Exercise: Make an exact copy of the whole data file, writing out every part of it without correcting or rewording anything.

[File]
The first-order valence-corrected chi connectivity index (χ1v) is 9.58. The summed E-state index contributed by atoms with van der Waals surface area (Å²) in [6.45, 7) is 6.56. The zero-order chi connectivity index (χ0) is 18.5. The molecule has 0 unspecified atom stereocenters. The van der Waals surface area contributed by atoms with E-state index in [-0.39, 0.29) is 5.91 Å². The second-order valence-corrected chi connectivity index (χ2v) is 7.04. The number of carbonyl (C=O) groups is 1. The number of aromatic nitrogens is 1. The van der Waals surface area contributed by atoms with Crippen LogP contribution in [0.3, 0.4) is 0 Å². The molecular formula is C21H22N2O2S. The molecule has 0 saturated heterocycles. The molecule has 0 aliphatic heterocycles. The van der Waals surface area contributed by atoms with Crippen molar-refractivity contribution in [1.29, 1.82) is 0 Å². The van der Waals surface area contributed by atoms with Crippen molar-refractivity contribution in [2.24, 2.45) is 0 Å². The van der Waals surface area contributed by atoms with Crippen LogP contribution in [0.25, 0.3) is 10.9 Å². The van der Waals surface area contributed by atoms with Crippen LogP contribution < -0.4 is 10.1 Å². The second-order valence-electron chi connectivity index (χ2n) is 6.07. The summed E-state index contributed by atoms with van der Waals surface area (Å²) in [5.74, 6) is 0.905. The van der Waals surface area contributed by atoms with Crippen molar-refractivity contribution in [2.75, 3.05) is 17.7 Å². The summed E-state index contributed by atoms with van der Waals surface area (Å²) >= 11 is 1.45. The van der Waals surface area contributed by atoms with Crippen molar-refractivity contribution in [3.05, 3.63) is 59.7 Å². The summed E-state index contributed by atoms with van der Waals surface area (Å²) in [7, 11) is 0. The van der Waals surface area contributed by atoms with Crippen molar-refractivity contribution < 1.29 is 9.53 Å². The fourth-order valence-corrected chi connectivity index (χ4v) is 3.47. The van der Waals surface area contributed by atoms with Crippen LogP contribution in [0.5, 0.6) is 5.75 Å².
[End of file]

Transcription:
The first-order valence-corrected chi connectivity index (χ1v) is 9.58. The summed E-state index contributed by atoms with van der Waals surface area (Å²) in [6.45, 7) is 6.56. The zero-order chi connectivity index (χ0) is 18.5. The molecule has 0 unspecified atom stereocenters. The van der Waals surface area contributed by atoms with E-state index in [-0.39, 0.29) is 5.91 Å². The second-order valence-corrected chi connectivity index (χ2v) is 7.04. The number of carbonyl (C=O) groups is 1. The number of aromatic nitrogens is 1. The van der Waals surface area contributed by atoms with Crippen LogP contribution in [0.3, 0.4) is 0 Å². The molecular formula is C21H22N2O2S. The molecule has 0 saturated heterocycles. The molecule has 0 aliphatic heterocycles. The van der Waals surface area contributed by atoms with Crippen molar-refractivity contribution in [1.29, 1.82) is 0 Å². The van der Waals surface area contributed by atoms with Crippen molar-refractivity contribution in [2.24, 2.45) is 0 Å². The van der Waals surface area contributed by atoms with Crippen LogP contribution in [0.25, 0.3) is 10.9 Å². The van der Waals surface area contributed by atoms with Crippen LogP contribution < -0.4 is 10.1 Å². The second-order valence-electron chi connectivity index (χ2n) is 6.07. The summed E-state index contributed by atoms with van der Waals surface area (Å²) in [5.74, 6) is 0.905. The van der Waals surface area contributed by atoms with Crippen molar-refractivity contribution in [2.75, 3.05) is 17.7 Å². The summed E-state index contributed by atoms with van der Waals surface area (Å²) >= 11 is 1.45. The van der Waals surface area contributed by atoms with Crippen molar-refractivity contribution in [3.05, 3.63) is 59.7 Å². The summed E-state index contributed by atoms with van der Waals surface area (Å²) in [7, 11) is 0. The van der Waals surface area contributed by atoms with Crippen molar-refractivity contribution < 1.29 is 9.53 Å². The fourth-order valence-corrected chi connectivity index (χ4v) is 3.47. The van der Waals surface area contributed by atoms with Crippen LogP contribution in [0.5, 0.6) is 5.75 Å².